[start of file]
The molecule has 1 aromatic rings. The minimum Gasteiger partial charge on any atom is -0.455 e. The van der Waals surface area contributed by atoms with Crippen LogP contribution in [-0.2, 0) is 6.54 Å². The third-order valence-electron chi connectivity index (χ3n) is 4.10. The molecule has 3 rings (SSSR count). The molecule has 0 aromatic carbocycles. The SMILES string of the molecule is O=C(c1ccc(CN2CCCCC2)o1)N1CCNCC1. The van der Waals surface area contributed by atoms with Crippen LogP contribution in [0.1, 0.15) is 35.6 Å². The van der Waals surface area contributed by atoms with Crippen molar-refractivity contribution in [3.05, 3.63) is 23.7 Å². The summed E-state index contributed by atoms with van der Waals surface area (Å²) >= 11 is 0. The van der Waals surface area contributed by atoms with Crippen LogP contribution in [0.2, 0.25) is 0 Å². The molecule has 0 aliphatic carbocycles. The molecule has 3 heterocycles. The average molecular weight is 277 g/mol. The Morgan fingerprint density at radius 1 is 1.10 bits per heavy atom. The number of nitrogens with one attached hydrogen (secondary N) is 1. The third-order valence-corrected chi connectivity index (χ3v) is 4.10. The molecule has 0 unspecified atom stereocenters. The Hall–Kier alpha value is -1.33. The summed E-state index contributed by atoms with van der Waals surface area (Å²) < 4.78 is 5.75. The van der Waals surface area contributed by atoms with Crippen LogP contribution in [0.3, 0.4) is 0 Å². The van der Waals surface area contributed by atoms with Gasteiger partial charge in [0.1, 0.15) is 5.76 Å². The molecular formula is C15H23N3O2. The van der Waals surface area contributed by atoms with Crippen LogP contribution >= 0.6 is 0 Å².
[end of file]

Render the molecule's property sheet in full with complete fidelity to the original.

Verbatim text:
The molecule has 1 aromatic rings. The minimum Gasteiger partial charge on any atom is -0.455 e. The van der Waals surface area contributed by atoms with Crippen LogP contribution in [-0.2, 0) is 6.54 Å². The third-order valence-electron chi connectivity index (χ3n) is 4.10. The molecule has 3 rings (SSSR count). The molecule has 0 aromatic carbocycles. The SMILES string of the molecule is O=C(c1ccc(CN2CCCCC2)o1)N1CCNCC1. The van der Waals surface area contributed by atoms with Crippen LogP contribution in [0.1, 0.15) is 35.6 Å². The van der Waals surface area contributed by atoms with Crippen molar-refractivity contribution in [3.05, 3.63) is 23.7 Å². The summed E-state index contributed by atoms with van der Waals surface area (Å²) >= 11 is 0. The van der Waals surface area contributed by atoms with Crippen LogP contribution in [0.2, 0.25) is 0 Å². The molecule has 0 aliphatic carbocycles. The molecule has 3 heterocycles. The average molecular weight is 277 g/mol. The Morgan fingerprint density at radius 1 is 1.10 bits per heavy atom. The number of nitrogens with one attached hydrogen (secondary N) is 1. The third-order valence-corrected chi connectivity index (χ3v) is 4.10. The molecule has 0 unspecified atom stereocenters. The Hall–Kier alpha value is -1.33. The summed E-state index contributed by atoms with van der Waals surface area (Å²) < 4.78 is 5.75. The van der Waals surface area contributed by atoms with Crippen LogP contribution in [0.3, 0.4) is 0 Å². The van der Waals surface area contributed by atoms with Gasteiger partial charge in [0.1, 0.15) is 5.76 Å². The molecular formula is C15H23N3O2. The van der Waals surface area contributed by atoms with Crippen LogP contribution >= 0.6 is 0 Å².